Rebecca Cave explains how the new carrier bag charge is just the beginning of the tax strife. It’s all due to the devolution of tax powers.
From 5 October 2015, shoppers in England have to pay at least 5p for each new plastic carrier bag they acquire. This apparently puts them in the same position as shoppers in Wales, Scotland and Northern Ireland, who have being paying for their carrier bags for some years (just under 12 months in Scotland).
However, as the rules concerning carrier bag charges were drawn-up by the devolved administrations, those rules differ in every country within the UK, even the VAT treatment of the charge is not the same!
In England the carrier bag charge applies to “single-use” plastic carrier bags which are 70 microns thick or less. In Wales, Northern Ireland and Scotland the charge applies to all single-use carrier bags, including those made of paper. In Scotland the charge includes bags made of other materials such as hessian, but in Wales bags made of hessian, cloth, jute and cotton are exempt from the charge.
In England only retailers who have 250 or more full-time employees (or equivalent) are required to charge customers for each bag, but in the other countries all retailers must levy the charge for new carrier bags.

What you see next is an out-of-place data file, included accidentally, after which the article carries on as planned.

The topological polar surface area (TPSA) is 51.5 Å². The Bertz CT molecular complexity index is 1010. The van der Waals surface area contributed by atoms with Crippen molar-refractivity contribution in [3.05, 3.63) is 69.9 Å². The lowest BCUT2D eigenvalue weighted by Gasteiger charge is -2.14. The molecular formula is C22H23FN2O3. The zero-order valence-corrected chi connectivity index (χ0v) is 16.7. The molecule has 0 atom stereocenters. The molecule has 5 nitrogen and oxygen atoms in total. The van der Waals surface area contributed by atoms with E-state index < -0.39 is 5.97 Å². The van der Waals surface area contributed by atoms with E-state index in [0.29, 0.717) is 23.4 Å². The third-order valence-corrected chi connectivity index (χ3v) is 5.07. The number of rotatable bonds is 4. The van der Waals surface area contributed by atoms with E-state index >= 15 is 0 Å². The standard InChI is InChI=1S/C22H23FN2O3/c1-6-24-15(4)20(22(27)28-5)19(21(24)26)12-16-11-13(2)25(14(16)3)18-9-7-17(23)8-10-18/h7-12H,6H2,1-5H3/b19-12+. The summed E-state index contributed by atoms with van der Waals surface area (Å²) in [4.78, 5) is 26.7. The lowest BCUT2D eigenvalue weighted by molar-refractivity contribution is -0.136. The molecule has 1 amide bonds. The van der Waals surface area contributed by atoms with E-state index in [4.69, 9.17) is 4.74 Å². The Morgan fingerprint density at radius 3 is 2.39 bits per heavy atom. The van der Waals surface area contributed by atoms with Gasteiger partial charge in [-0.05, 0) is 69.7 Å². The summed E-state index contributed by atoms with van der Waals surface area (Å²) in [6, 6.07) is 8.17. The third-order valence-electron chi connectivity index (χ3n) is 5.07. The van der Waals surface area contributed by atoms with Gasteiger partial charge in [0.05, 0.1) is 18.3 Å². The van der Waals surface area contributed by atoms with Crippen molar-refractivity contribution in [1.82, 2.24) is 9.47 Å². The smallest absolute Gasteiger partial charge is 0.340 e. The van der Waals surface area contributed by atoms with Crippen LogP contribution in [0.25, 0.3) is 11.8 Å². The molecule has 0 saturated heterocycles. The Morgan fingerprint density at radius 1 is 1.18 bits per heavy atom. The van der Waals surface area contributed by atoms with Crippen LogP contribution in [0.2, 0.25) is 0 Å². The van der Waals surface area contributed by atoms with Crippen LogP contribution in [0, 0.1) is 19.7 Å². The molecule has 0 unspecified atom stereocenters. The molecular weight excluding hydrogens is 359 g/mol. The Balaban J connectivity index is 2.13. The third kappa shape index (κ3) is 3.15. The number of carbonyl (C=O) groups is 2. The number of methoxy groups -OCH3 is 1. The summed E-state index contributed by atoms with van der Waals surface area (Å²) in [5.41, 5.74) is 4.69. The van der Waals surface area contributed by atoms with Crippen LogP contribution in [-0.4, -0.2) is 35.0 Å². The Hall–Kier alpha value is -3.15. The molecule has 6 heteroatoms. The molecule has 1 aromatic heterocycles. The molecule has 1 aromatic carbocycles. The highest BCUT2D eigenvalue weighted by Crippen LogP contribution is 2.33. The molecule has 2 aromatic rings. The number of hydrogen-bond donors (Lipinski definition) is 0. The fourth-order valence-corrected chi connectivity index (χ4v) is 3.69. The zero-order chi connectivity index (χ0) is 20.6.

There are circumstances in which the carrier bag charge does not have to be levied, such as when buying loose fruit, potted plants or medications, but only when the contents of the bag consists entirely of the exempt items. Of-course the list of exempt items is slightly different for each country. For example in Northern Ireland the charge doesn’t apply when buying take-away hot food and drinks
Note that it is a “charge” not a “tax”. The levy is there to encourage customers to reuse bags they already have and hence reduce the number of discarded bags in the environment. So where does the money go?
In Scotland, Wales and England retailers can keep the carrier bag charge if they wish, having paid over the VAT portion of the charge (0.83p) to HMRC. They are encouraged to donate the net amount to charities or good causes, but they are not obliged to. In Northern Ireland the retailer must pay 5p of each bag charge to the Department of Environment, but there is no VAT to account for.
So there you have it; the same charge per bag in every country, but not on the same type of bags, in the same circumstances, or even with the same VAT implications.
Just imagine what will happen when further tax powers are devolved to the regional administrations. Scotland already has its own land taxes: LBTT and landfill tax. From April 2016 it will impose the Scottish rate of income tax (SRIT) on Scottish residents. The Corporation Tax (Northern Ireland) Act 2015 gave the Northern Irish Assembly the power to set a different rate of corporation tax on trading income. Wales is drawing up plans for its own SDLT and landfill tax – as proposed in the Tax Collection and Management (Wales) Bill.